Jonathan Guyer’s Oum Cartoon recently ran a discussion between Guyer and Egyptian artist Ganzeer about what’s new in the worlds of Arabic comics. Over at Arab Hyphen, Tasnim Qutait posted up a panel that was part of the Casa Árabe exhibition Pens and Cartoons: Arab Comics in Motion. And, of course, winners of the inaugural Mahmoud Kahil Awards have been announced.
Guyer and Ganzeer talk about the boom in Egyptian comics publishing in the last five to ten years, from the publication of Metro (2008) to everything happening now on the widely varied scene. They also discussed other comics and graphic-novelling hotspots, including Beirut, Tunis, Casablanca, and beyond.
Guyer said, about what’s different about Arabic comics, vs. those elsewhere:
"The concept of the comix zine collective — which we are seeing in Egypt, Lebanon, Morocco, and Tunisia — has probably fallen out of fashion in the US. But across the Arab region, this is where the edgiest stuff is being published right now."
"…in terms of political cartoons and caricature, I think what’s happening in Egypt is much more dynamic and compelling than the cartoons published in the Western press — but that’s another story."
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RELATED STORY In Tunis, a new home for comics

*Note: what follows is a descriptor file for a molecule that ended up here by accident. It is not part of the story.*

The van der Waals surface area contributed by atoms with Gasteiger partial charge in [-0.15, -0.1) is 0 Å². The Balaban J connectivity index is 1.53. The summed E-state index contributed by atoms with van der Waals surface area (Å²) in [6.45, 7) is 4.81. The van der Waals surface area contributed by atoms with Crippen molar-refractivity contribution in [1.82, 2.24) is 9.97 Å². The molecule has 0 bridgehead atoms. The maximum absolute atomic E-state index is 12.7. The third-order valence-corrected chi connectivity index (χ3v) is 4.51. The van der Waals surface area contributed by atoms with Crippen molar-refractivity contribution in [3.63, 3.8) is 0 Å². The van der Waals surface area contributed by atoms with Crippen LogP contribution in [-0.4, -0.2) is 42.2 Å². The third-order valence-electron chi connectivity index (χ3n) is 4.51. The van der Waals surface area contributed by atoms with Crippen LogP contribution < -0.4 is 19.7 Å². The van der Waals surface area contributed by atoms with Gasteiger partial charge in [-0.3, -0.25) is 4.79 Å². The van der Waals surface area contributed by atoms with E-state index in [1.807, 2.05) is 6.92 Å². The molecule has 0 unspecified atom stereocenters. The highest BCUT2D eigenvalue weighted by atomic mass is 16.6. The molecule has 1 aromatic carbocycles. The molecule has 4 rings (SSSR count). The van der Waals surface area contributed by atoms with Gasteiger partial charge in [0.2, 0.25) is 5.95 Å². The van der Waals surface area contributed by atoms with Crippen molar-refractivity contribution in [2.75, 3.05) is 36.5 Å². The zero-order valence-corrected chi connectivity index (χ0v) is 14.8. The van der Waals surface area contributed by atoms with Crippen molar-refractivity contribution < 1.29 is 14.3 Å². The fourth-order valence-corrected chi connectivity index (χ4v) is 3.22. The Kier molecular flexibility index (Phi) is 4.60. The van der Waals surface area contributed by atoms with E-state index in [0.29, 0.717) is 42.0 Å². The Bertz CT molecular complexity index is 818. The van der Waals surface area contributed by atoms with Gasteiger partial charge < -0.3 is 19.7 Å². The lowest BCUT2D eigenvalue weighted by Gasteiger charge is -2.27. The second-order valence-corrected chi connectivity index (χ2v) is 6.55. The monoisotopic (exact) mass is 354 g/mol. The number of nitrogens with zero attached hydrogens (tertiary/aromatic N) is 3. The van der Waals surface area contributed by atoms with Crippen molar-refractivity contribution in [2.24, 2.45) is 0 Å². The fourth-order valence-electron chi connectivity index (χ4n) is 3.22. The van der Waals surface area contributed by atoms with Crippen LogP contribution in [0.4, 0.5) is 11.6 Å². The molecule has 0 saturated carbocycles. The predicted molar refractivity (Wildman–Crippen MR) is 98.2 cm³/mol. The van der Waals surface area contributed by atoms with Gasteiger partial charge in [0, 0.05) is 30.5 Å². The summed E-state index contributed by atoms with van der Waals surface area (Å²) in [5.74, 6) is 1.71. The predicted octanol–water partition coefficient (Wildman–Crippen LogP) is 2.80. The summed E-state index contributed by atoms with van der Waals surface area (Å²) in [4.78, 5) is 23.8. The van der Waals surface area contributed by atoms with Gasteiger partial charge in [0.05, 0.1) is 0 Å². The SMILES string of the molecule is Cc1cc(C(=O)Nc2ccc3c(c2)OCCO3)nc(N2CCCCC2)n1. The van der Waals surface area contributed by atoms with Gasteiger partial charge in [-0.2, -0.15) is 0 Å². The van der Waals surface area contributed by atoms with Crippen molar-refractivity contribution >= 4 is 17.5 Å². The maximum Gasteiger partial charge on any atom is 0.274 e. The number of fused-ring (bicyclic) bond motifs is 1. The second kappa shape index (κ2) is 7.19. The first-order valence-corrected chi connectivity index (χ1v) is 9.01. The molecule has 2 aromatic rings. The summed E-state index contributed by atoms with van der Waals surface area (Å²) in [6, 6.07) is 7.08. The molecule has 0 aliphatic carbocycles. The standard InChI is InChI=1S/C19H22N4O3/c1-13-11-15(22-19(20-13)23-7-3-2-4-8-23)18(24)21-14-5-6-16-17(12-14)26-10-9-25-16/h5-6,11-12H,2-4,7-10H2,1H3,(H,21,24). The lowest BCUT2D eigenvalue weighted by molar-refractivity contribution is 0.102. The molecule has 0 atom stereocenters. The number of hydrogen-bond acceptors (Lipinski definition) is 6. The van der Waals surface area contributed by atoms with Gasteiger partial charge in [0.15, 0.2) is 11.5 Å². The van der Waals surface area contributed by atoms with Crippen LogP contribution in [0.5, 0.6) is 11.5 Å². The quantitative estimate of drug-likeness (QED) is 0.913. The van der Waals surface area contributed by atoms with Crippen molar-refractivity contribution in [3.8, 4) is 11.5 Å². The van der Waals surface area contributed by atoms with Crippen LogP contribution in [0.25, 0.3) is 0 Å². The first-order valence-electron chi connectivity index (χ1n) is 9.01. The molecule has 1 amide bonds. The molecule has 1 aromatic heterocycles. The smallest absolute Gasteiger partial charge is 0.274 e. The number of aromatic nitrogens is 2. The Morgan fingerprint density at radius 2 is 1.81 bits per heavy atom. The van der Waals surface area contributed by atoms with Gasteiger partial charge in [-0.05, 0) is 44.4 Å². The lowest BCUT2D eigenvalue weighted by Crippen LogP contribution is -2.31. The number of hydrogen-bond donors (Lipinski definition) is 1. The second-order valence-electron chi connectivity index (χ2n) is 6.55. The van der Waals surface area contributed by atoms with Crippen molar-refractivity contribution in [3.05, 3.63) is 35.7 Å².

Over at Arab Hyphen, Qutait talks about a Casa Árabe panel discussion that featured Lebanese animation and comics artist Lina Ghaibeh and Tunisian comics author and illustrator Issam Smiri. The two spoke about “the history of Arab comics and the current comics boom in the Arab world.”
Their talk coincided with the exhibition Pens and Cartoons: Arab Comics in Motion, which says it aims to provide an “overview of current comics and graphic novels in the Arab world through 23 works produced from 2007 to 2015, all very representative of the creative response by Arab writers and illustrators to the social and political transformations occurring over the last decade.”
Also, don’t miss:
Lebanese comics artist and graphic novelist Mazen Kerbaj recently sent out an email that includes comics newly translated and published online. They include:
In Search for a Subject – A Hypothetical Reportage by Mazen Kerbaj (2014)
Originally published in German in Swiss magazine Strapazin.
Flap Flap (2010)
Kerbaj: “Originally published in French in my book Lettre à la mère (2013 – L’Apocalypse). This one will be published online on the 1st of February on the website Words Without Borders (where many of my short stories are already published in English; check them out here if you didn’t know about them).”
If you're interested in more stories about Arabic literature, do check out Marcia's blog.